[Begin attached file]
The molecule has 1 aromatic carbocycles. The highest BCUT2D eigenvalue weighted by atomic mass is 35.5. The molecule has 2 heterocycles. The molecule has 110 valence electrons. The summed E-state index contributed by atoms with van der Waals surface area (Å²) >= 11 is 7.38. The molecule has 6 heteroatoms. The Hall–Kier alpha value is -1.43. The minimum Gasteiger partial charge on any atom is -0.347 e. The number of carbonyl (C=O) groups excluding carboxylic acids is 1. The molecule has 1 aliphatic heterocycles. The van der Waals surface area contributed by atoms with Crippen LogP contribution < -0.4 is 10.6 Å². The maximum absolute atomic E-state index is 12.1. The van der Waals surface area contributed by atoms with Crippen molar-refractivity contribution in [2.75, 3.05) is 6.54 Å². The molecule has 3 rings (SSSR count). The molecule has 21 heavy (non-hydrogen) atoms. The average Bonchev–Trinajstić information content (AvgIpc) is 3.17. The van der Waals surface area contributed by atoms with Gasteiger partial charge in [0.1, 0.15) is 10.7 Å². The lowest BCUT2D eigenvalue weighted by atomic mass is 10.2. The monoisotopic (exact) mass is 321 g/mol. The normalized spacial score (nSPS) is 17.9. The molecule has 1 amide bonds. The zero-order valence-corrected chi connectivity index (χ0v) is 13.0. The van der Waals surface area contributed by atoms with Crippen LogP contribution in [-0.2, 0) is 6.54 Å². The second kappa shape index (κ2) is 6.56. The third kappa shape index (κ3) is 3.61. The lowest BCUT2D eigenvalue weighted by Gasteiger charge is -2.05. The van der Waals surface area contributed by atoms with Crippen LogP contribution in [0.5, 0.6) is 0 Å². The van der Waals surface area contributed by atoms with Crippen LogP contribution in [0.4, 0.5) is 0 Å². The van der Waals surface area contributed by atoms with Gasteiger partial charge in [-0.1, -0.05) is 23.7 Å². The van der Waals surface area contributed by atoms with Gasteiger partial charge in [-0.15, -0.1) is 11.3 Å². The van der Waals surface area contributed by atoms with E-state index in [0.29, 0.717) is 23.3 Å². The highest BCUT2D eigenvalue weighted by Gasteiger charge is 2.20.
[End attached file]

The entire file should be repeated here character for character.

The molecule has 1 aromatic carbocycles. The highest BCUT2D eigenvalue weighted by atomic mass is 35.5. The molecule has 2 heterocycles. The molecule has 110 valence electrons. The summed E-state index contributed by atoms with van der Waals surface area (Å²) >= 11 is 7.38. The molecule has 6 heteroatoms. The Hall–Kier alpha value is -1.43. The minimum Gasteiger partial charge on any atom is -0.347 e. The number of carbonyl (C=O) groups excluding carboxylic acids is 1. The molecule has 1 aliphatic heterocycles. The van der Waals surface area contributed by atoms with Crippen LogP contribution < -0.4 is 10.6 Å². The maximum absolute atomic E-state index is 12.1. The van der Waals surface area contributed by atoms with Crippen molar-refractivity contribution in [2.75, 3.05) is 6.54 Å². The molecule has 3 rings (SSSR count). The molecule has 21 heavy (non-hydrogen) atoms. The average Bonchev–Trinajstić information content (AvgIpc) is 3.17. The van der Waals surface area contributed by atoms with Gasteiger partial charge in [0.1, 0.15) is 10.7 Å². The lowest BCUT2D eigenvalue weighted by atomic mass is 10.2. The monoisotopic (exact) mass is 321 g/mol. The normalized spacial score (nSPS) is 17.9. The molecule has 1 amide bonds. The zero-order valence-corrected chi connectivity index (χ0v) is 13.0. The van der Waals surface area contributed by atoms with Crippen LogP contribution in [-0.2, 0) is 6.54 Å². The second kappa shape index (κ2) is 6.56. The third kappa shape index (κ3) is 3.61. The lowest BCUT2D eigenvalue weighted by Gasteiger charge is -2.05. The van der Waals surface area contributed by atoms with Crippen LogP contribution in [0.5, 0.6) is 0 Å². The van der Waals surface area contributed by atoms with Crippen LogP contribution in [0.4, 0.5) is 0 Å². The van der Waals surface area contributed by atoms with Gasteiger partial charge in [-0.1, -0.05) is 23.7 Å². The van der Waals surface area contributed by atoms with Gasteiger partial charge in [-0.15, -0.1) is 11.3 Å². The van der Waals surface area contributed by atoms with E-state index in [0.29, 0.717) is 23.3 Å². The highest BCUT2D eigenvalue weighted by Gasteiger charge is 2.20.